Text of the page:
Growing Cilantro Faster and More Effectively
The easiest way to grow cilantro is by sowing the seeds directly into the ground or into a container. Since cilantro has a short growing season, you'll want to direct sow seeds every few weeks or so from spring through fall to keep the plant growing. Cilantro isn't too needy as a plant and will thrive with a few light feedings early on and with a regular supply of water throughout the growing season. When you grow cilantro, you can harvest both the leaves and the seeds for cooking.
You can plant cilantro in your garden from either seeds or transplants. Seeds are often ideal, as you'll be able to grow multiple plants from them and can even double your harvest, by planting some seeds in the spring and another batch in the fall.
Transplants give you a headstart on growing cilantro, but come with one major caveat. Cilantro is known for bolting quickly, or producing a flower stalk and going to seed. Transplants are more likely to bolt even more quickly than plants grown from seed, meaning you'll have less time to enjoy the leaves from the plant before it starts producing seeds.
Another reason to start from seeds rather than a transplant is because cilantro just doesn't like to be transplanted. The plant has a taproot, according to Bonnie Plants, which makes transplanting it tricky.
Starting Cilantro from Seed
Since cilantro has such a short growing period, it's ideal to start the plant from seed and to plant it in succession throughout the growing season, so that you have a steady crop through the spring, summer and fall. According Vegetable Gardener, some of the cilantro you plant will self-seed, so that you'll be able to enjoy new growth without much effort.
As the video from the Small Town Gardener shows, you don't have to particularly precise when planting cilantro from seed. Scatter the seeds over the growing area, cover with soil or not, and water well. You can thin the seedlings as they begin to grow.
Start your first crop by direct sowing the seeds about two weeks before the last frost date in your area. Plant a few more seeds every two to three weeks after that to keep the crop going. If you live in an area with very mild winters, you can sow seeds through the fall. The plants will survive over the winter and begin producing again in the spring.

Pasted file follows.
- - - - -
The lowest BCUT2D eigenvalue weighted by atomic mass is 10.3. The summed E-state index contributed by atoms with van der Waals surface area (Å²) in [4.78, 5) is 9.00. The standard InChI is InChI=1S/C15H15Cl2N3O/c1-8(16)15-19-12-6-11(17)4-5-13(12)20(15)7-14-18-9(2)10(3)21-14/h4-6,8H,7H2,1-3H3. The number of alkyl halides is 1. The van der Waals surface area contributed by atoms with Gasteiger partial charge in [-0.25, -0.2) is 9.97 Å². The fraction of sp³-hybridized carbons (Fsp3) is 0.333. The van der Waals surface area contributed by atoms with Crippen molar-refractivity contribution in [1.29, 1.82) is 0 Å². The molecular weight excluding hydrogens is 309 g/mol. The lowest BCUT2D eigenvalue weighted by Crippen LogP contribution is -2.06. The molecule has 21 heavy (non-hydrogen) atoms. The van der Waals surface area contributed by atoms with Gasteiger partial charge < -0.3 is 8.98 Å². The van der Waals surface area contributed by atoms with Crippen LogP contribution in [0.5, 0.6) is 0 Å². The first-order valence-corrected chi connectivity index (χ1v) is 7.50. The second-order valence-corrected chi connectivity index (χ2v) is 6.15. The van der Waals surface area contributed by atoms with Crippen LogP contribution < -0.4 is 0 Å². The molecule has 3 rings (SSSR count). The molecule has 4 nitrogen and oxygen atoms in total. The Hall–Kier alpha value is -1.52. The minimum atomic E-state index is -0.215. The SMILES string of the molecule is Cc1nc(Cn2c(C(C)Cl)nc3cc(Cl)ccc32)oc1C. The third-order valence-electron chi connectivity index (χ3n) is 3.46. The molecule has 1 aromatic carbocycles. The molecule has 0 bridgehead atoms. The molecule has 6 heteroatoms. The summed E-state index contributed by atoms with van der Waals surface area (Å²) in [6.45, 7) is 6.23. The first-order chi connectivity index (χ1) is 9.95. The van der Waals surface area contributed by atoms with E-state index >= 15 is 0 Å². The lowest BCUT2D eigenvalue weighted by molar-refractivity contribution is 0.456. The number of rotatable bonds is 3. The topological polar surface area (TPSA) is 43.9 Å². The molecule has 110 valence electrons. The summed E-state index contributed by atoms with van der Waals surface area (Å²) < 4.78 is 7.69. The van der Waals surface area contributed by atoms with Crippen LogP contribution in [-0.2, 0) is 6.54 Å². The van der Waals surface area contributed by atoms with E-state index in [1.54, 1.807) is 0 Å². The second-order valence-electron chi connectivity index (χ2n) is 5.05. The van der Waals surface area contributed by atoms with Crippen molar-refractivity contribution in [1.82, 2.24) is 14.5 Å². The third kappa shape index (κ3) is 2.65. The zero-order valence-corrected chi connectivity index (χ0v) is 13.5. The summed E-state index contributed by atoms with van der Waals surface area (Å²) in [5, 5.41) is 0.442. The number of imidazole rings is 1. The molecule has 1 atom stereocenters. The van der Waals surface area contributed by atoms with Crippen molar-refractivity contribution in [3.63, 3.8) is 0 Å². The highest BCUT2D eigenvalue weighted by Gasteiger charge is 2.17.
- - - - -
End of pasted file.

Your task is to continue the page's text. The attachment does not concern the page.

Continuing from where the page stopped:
Caring for Cilantro
Cilantro needs a fair amount of sun, plenty of water, and a decent amount of room to grow well. Thin your seedlings to stand about six inches apart when they are about two inches high.
If you live in an area that doesn't get too hot in the spring or summer, you can plant cilantro in full sun. A spot that gets a bit of shade can be ideal if you do live in a hot area, as it will keep the cilantro cool and delay bolting for some time.
You want to give cilantro some fertilizer, but not too much. Too much fertilizer, especially a nitrogen based fertilizer, will produce a plant that looks good but that doesn't have much flavor. Fertilize with fish or seaweed emulsion right after planting, but limit the feeding to just once or twice during the growing season.
Young cilantro needs more water than more established cilantro. During the first few weeks of the plant's life, give it about an inch of water each week. You can cut back on the water as it grows. Give it enough to keep the soil from drying out, but don't over saturate the soil.
Growing Cilantro in a Container
Cilantro grows well in a container, either indoors or out. If you grow cilantro indoors, it's important that you put the container in an spot that gets enough sunlight or put the pot under a grow light. Without adequate light, the cilantro will grow long and lanky, without many leaves.
The trick to getting a full harvest of cilantro from a container is to plant several plants very close together. Instead of thinning each plant to a distance of about six inches, like you would in the ground, you want to grow container cilantro very densely.
A wide, not very deep container is ideal for cilantro. Look for a pot that is about 8 inches deep and about 18 inches in diameter. It should have drainage holes to keep the soil from becoming too moist and soggy.
Fill the pot with container soil, then spritz with water to moisten it. Scatter the seeds across the surface of the soil, then cover with about a 1/4 inch of soil. Water gently.
You can harvest cilantro relatively early in the growing season. The Old Farmer's Almanac recommends harvesting when the plant is low, before it has produced its flower stalk and gone to seed.
When harvesting the leaves, cut about one third of the plant at a time, leaving the rest intact for a later harvest. Cut the stems about an inch or so above the ground. To get the most from your cilantro, harvest a different area each time. By the time you've harvested the third or fourth area of your cilantro planting, the first area will have had time to grow back.
Along with harvesting the leaves of the plant for use in cooking, you can also harvest the seeds from the flower heads. You can either use the seeds, which are called coriander, in cooking or save them for planting in the garden next season.
Wait until the plant has dried out and turned brown to harvest the seed heads. Cut the seed heads off of the plant and put them in a paper bag to finish drying. After a few days in the bag, the seeds will fall off of the heads. Store the seeds in a cool, dry place.
If you can't get enough of cilantro in your cooking, it pays to grow it in your garden. If you leave some of the seeds on the plant, they'll fall onto the ground and sow themselves, meaning you'll have cilantro growing in your garden for many seasons to come.